In another effort to regain solvency he banned many imports. A 2021 order halting imports of fertilizer and insecticides for famers, who were told to switch to organic farming, failed. Gotabaya had brought his older brother Mahinda into government as his prime minister, along with several cousins in lesser posts. Most of these kin quit as Gotabaya’s decisions destroyed the economy. Mahinda remained, trying to convince Gotabaya to change direction. Gotabaya was the first Sri Lankan elected to office with no previous elected office experience.

Sri Lanka continued to collapse and by 2022 there was not enough money to pay for all the imported fuel needed to keep the power plants operating full time. Unemployment was rising and so were popular protests that drove Gotabaya to resign on July 9th and discover that no nation would grant him political asylum. Sri Lanka is still a mess but the main cause of the catastrophe is gone. The solution is another matter. Sri Lanka now finds itself in a situation similar to that afflicting Pakistan and several other central Asian nations; too much debt caused, in part, by Chinese investments. When China is asked for more loans so that debt-crippled BRI recipients can avoid further economic and political damage. The initial Chinese response is often to offer some money but not nearly as much as was asked. Similar disasters have been developing in Pakistan for over a decade and more recently in central Asia. Normally prosperous and stable Sri Lanka became an economic disaster in a few years.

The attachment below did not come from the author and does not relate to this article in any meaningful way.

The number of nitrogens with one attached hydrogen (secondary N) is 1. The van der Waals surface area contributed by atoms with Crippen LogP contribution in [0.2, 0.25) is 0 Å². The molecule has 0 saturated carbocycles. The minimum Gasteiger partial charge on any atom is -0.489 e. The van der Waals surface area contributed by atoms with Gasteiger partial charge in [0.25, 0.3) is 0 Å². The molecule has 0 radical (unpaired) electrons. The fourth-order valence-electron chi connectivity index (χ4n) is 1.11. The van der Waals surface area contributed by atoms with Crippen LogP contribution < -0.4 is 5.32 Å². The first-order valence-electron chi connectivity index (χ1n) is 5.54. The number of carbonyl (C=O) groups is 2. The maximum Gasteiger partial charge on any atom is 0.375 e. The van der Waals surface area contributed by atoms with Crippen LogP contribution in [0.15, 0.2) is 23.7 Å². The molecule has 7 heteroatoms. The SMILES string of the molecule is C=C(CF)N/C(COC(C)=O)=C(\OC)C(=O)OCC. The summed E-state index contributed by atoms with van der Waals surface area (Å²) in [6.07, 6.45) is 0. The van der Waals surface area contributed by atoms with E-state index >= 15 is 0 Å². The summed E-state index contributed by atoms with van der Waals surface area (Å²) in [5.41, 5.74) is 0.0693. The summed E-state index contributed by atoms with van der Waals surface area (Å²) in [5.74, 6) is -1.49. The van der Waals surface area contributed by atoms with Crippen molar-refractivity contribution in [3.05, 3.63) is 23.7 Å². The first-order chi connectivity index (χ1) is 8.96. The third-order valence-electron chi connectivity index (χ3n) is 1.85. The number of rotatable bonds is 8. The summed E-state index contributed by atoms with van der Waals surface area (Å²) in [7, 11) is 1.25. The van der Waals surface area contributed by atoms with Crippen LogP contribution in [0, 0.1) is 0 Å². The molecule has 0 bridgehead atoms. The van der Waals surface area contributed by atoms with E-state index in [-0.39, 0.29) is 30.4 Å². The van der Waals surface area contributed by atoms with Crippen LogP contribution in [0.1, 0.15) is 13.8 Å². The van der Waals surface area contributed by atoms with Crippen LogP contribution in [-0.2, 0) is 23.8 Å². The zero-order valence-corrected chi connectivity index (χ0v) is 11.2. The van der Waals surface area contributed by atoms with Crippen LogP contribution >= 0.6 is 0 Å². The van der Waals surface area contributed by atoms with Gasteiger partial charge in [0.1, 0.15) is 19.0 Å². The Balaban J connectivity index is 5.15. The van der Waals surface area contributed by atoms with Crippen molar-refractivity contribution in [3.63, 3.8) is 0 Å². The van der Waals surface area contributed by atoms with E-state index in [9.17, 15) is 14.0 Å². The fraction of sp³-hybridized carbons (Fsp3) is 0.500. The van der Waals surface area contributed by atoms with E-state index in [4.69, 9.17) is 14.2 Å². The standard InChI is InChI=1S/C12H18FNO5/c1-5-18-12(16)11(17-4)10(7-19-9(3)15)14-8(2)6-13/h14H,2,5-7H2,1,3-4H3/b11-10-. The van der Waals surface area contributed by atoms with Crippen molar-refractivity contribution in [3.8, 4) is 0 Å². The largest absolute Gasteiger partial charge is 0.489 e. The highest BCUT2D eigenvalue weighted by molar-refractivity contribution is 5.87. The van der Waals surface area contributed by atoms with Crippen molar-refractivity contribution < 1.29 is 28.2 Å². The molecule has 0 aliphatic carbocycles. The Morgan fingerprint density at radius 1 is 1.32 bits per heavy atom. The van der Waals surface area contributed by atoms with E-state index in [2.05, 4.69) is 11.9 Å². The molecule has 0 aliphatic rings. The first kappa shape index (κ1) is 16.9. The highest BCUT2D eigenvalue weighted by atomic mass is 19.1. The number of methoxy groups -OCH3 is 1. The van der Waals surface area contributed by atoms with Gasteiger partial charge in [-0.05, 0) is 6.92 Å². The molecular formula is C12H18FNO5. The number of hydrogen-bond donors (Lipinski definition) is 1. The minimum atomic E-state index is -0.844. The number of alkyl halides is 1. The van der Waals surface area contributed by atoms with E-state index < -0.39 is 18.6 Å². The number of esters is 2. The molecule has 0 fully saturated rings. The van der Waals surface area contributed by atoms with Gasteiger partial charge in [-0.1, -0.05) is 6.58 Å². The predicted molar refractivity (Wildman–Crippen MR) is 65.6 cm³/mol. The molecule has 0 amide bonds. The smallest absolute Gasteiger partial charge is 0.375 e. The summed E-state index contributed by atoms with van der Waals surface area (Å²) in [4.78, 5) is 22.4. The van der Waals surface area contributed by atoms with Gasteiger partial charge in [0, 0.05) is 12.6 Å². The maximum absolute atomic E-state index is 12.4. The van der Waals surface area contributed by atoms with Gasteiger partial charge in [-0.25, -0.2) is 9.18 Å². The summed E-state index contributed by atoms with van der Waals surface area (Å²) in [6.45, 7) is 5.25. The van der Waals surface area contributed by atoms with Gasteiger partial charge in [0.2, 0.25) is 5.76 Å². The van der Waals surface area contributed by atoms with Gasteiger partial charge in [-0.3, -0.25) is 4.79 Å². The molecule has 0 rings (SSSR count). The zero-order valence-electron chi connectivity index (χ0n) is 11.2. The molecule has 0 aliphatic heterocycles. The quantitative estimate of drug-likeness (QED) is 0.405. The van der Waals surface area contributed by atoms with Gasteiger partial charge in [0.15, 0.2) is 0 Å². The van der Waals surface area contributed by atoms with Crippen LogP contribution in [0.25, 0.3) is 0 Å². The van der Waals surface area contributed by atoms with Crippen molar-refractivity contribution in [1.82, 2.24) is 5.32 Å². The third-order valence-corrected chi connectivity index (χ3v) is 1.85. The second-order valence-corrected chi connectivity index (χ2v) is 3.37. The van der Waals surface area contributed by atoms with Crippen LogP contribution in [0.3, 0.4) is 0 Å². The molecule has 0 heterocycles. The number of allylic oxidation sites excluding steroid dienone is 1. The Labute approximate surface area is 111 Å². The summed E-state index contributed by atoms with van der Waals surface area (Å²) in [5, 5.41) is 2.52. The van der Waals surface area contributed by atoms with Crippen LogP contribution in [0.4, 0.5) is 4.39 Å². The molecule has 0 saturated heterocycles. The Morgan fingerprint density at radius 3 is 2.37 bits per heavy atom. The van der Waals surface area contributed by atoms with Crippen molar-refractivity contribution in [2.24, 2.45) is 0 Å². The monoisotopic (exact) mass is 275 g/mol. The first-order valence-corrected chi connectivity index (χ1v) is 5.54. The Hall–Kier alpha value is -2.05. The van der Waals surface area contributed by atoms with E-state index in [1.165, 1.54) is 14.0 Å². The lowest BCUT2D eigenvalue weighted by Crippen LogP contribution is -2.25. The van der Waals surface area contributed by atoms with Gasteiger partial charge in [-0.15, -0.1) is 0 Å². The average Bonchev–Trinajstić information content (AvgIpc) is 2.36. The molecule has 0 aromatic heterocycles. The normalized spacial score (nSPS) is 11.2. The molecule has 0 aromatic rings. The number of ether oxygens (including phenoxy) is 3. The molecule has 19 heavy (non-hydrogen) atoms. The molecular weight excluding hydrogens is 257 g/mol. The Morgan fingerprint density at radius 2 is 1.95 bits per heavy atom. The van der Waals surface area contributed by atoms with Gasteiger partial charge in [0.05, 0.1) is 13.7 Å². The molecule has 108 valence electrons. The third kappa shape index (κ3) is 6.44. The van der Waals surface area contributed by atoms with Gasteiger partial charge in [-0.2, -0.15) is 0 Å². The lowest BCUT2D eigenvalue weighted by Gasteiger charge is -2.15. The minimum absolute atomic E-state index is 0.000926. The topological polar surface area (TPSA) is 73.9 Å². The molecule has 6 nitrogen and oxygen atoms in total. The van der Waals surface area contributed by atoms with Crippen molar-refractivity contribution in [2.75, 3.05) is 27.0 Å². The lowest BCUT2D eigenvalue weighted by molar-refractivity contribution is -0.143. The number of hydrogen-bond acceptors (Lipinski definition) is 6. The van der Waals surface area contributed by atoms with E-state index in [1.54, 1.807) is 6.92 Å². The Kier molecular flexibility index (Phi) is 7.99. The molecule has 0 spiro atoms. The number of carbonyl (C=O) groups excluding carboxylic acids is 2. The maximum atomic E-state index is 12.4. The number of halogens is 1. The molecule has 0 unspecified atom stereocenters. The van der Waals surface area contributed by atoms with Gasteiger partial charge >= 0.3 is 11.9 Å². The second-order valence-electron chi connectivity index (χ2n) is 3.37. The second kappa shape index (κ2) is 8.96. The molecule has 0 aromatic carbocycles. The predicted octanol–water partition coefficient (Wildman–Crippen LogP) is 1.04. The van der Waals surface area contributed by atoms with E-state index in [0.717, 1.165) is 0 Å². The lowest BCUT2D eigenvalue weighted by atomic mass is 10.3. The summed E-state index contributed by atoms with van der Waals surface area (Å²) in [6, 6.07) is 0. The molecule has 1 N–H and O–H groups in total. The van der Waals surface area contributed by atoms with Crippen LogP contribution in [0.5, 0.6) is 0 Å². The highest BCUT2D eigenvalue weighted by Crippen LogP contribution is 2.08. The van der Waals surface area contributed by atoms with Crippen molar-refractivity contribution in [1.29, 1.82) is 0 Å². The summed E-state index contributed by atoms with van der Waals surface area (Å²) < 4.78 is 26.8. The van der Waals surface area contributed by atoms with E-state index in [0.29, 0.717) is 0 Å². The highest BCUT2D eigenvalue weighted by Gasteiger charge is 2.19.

When Britain dissolved its Indian (including what is now Pakistan, Bangladesh, Burma and Sri Lanka) colonial government in 1947, the new nations that emerged were quite different and remain so, each in their own unique way. Sri Lanka, formerly Ceylon, is very distinct from India, with a native population that is 75 percent Sinhalese. This is an ethnic group similar to northern Indians but speaking a different language and using a different alphabet. Most Sinhalese are Buddhist while the Tamil minority is about 25 percent of the population. The Tamils originally came from Southern India (Tamil State) are Hindu (like most Indians) and generally appear and act differently than the Sinhalese. The two groups never got along well, in part because the Tamils got there first, about a thousand years before the Sinhalese showed up as part of the Central Asian Indo-European invasion of India. The Indian Tamils developed northern Ceylon, especially the coastal areas while the rest of the island remained sparsely populated by tribal groups. The Sinhalese went after the less populous and defended south but never absorbed the Tamil north. This was similar to what happened in India where the Tamils kept the Central-Asian invaders out of the south. After the British departure Ceylon was an independent state. Now known as Sri Lanka, its people became more prosperous, better educated and healthier than average Indians. Sri Lanka GDP per capita was nearly twice the Indian average.